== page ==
Journaling With Arches Text Wove: Part II

Yesterday I showed some experiments using Arches Text Wove (Velin). Today, I’m catching up with how I used the papers.

For the last few days, I’ve been fascinated with butterflies. We have a lot of them here now, enjoying the mild weather, wild flowers and citrus tree blooms. One of the facts that amazes me about butterflies is that when they change from caterpillar to butterfly, they don’t transform from one shape to another. No, it’s not that easy. The caterpillar actually builds the chrysalis, then dissolves into liquid goo.

Journal page using paper bags and newspaper as a background.

Floating in this goo are imago cells–the cells that holds the memory of change–and shifts the goo into agreeing with it to turn into a butterfly. That idea amazes me endlessly.

Using the colored papers from the experiments, I created a journal page on the transformation of butterflies. The only thing I’d change on this page is to make the butterflies less stylized and cute. The description would seem less fiction and more the way I hand intended it–a metaphor for personal change and transformation.

I had also created the beginning of maps by wetting and crumpling the Arches Text Wove. But when I sat down to create the maps, I had another idea. A different kind of map–of the stars. A map of imaginary constellations.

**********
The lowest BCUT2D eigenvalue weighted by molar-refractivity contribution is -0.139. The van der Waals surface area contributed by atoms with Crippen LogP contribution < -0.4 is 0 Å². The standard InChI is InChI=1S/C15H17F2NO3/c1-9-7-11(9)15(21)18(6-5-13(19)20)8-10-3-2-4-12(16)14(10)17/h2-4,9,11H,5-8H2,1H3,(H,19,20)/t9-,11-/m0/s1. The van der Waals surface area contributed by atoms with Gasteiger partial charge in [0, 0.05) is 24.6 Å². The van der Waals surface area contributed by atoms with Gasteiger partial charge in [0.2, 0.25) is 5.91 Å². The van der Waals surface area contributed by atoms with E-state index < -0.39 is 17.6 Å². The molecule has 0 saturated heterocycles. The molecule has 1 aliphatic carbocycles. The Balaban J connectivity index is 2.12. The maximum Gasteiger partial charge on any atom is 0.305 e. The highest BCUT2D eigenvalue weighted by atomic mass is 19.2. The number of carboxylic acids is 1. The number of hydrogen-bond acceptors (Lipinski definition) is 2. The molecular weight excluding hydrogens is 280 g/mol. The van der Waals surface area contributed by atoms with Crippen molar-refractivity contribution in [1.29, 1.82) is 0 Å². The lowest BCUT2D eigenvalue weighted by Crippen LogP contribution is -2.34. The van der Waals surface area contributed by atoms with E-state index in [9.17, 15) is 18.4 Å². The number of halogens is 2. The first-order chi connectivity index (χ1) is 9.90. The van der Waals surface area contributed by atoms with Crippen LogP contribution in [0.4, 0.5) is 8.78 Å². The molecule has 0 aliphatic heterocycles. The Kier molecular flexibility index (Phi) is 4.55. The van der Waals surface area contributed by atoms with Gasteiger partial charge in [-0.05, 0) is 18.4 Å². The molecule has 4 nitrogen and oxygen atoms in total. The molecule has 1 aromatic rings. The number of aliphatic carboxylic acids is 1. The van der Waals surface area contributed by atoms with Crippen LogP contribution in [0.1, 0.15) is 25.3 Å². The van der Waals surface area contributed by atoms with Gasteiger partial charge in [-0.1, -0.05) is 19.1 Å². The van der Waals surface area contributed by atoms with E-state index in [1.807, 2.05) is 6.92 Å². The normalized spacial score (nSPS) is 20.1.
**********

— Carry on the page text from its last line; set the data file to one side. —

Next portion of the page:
Map of imaginary constellations.

In this map, I found the Throwers of Spears, The Sextant (which I mistakenly called a trident), The Net of Gathering, The Beast who runs with Long Legs and a few others. The imaginary constellations appeal to me, so I’m saving this to develop for later.

Maps cut out of a map--rural area, city, mountains--top to bottom.

While I was thinking of maps and butterflies, I thought “What if I make a butterfly out of a map?” I have an old Atlas I purchased for just such a purpose, so I drew butterflies on the map and cut them out. I started simply and then found more complex maps. I’m liking this idea and saving it for development, too.

That’s the purpose of my journals–less to create frame-ready art (hardly ever) and more to capture ideas that will be developed or combined (almost always) in other ways.  I call them “save for laters,” concepts that are held until I think them through and find ways to use them.

–Quinn McDonald is a raw art journaler, creativity coach, and writer whose book, Raw Art Journaling: Making Meaning, Making Art, will be published by North Light Books in July of 2011.